Direct connection to cloud providers is another factor in reliability. Direct connection is usually discussed as a way to cut data egress fees. However, direct cloud connection between a private network and public cloud is more reliable as well.


The physical security of a colocation facility must be top-notch. This means layers of security. To name a few: perimeter fencing and exterior cameras, screening for everyone entering the facility, dual authentication for computer room access, controlled access to cages and racks via card readers and biometric scanners, and interior video cameras. 

Data security usually comes up in connection with compliance. As Figure 1 states, colocation providers are required to maintain compliance within their data centers, although certifications may vary among providers. However, the point is that your organization doesn’t have to invest in compliance-related physical security much less take on the burden of staffing and keeping it up to date. 

Access to Managed Services

This reason is in the top half of the list of nine in part due to managed services’ role in digital transformation strategies. A Forbes article describes three ways to leverage digital ecosystems, and one is to accelerate digital transformation.2 The article emphasizes the importance of digital readiness and states, “…it’s no secret that digital ecosystems could become one of the prominent business models for companies around the globe.”

In fact, 33% of respondents in the 2022 State of the Data Center report cite access to managed services as a top-tier colocation attribute, compared to 16% in the 2021 report. Since 2020, the availability of managed services has become the No. 1 attribute sought in colocation provider evaluations.1 Here’s the context. Organizations don’t expect colocation providers to deliver managed services – the emphasis is on access to managed services providers. This means access to an ecosystem that offers many types of interconnection resources and services such as managed network, cybersecurity, compute and storage. An ecosystem becomes part of your IT architecture. Check out the number and breadth of managed services providers in the colocation providers’ ecosystems.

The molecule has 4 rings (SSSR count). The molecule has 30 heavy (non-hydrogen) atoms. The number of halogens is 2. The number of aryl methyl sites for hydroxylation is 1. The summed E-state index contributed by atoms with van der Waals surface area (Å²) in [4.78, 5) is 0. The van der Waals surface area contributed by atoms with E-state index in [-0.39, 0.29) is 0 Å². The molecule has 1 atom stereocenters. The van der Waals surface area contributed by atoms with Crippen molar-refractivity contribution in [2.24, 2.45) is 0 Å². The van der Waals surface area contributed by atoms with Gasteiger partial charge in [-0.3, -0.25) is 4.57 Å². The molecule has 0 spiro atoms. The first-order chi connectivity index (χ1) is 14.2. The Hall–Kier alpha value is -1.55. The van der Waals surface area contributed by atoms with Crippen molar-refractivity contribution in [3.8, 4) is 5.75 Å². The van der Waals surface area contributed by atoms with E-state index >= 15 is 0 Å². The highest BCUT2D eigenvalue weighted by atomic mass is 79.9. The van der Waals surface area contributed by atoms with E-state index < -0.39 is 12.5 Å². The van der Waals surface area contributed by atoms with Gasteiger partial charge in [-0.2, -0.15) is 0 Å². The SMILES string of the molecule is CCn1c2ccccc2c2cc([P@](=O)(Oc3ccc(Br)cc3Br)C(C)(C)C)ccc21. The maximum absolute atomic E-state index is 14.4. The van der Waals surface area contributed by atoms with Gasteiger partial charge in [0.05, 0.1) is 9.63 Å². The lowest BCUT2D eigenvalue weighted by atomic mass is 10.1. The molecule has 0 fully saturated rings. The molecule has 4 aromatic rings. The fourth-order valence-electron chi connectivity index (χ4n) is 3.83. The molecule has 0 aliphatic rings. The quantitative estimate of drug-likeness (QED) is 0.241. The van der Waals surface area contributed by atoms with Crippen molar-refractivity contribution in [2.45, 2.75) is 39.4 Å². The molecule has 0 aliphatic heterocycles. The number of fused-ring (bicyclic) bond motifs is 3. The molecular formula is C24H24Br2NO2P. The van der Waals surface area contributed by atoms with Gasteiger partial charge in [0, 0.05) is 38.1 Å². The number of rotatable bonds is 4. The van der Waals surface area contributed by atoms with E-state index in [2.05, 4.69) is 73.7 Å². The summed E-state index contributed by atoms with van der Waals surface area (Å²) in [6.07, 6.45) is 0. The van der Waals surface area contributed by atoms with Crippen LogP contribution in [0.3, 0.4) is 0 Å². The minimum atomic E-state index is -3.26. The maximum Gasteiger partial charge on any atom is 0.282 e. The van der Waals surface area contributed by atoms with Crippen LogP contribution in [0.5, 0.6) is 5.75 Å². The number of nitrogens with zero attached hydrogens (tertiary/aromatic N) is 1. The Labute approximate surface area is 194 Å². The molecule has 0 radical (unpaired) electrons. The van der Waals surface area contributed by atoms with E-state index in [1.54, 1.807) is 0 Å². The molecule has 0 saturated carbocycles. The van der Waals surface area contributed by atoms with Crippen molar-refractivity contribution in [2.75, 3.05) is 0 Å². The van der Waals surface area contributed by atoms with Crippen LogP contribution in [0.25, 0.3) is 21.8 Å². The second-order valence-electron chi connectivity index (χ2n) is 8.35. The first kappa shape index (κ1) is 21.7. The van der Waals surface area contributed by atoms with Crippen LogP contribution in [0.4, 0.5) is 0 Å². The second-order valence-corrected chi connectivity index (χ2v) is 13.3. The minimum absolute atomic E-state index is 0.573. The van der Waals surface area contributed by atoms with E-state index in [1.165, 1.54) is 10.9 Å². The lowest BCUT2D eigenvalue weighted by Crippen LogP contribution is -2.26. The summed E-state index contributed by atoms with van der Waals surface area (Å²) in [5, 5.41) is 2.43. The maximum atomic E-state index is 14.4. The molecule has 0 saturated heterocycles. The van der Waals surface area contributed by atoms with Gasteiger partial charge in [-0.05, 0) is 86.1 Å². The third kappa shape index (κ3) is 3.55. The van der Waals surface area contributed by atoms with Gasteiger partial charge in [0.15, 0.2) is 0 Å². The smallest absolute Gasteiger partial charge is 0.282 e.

Even Financial Services Firms Are Choosing Colocation

Financial services firms are among the most conservative businesses when it comes to IT and infrastructure strategy, but some are choosing colocation for certain use cases. One financial services respondent in the 2022 State of the Data Center report says that AI and ML at the edge, “necessitates colocation,” as well as federated learning as a driver for AI workloads in colocation. Another respondent points out the benefits of colocation include “more options, more flexibility.” The fact that financial services executives are expressing confidence in colocation is a big thumbs up for hybrid IT and colocation.

Colocation Is a Foundational Component of Hybrid IT

Firms across industries are making edge and hybrid IT moves. As more IT leaders realize the value of a hybrid IT approach, they are rethinking the mix of clouds, on-premises and colocation. A few value-adds of colocation not covered in Figure 1 include interoperability – an area in which colocation shines – as well as OpEx savings, energy efficiency and simplified multicloud and network management. 

You’ll find a lot more insights in the 2022 State of the Data Center Report that can help you be more cloud-smart. Please download and share it with colleagues.

And when you are ready to experience a state-of-the-art colocation facility in person, book a CoreSite data center tour.  We would welcome the opportunity to show you around!

Maile Kaiser | Chief Revenue Officer
Maile is the Chief Revenue Officer for CoreSite.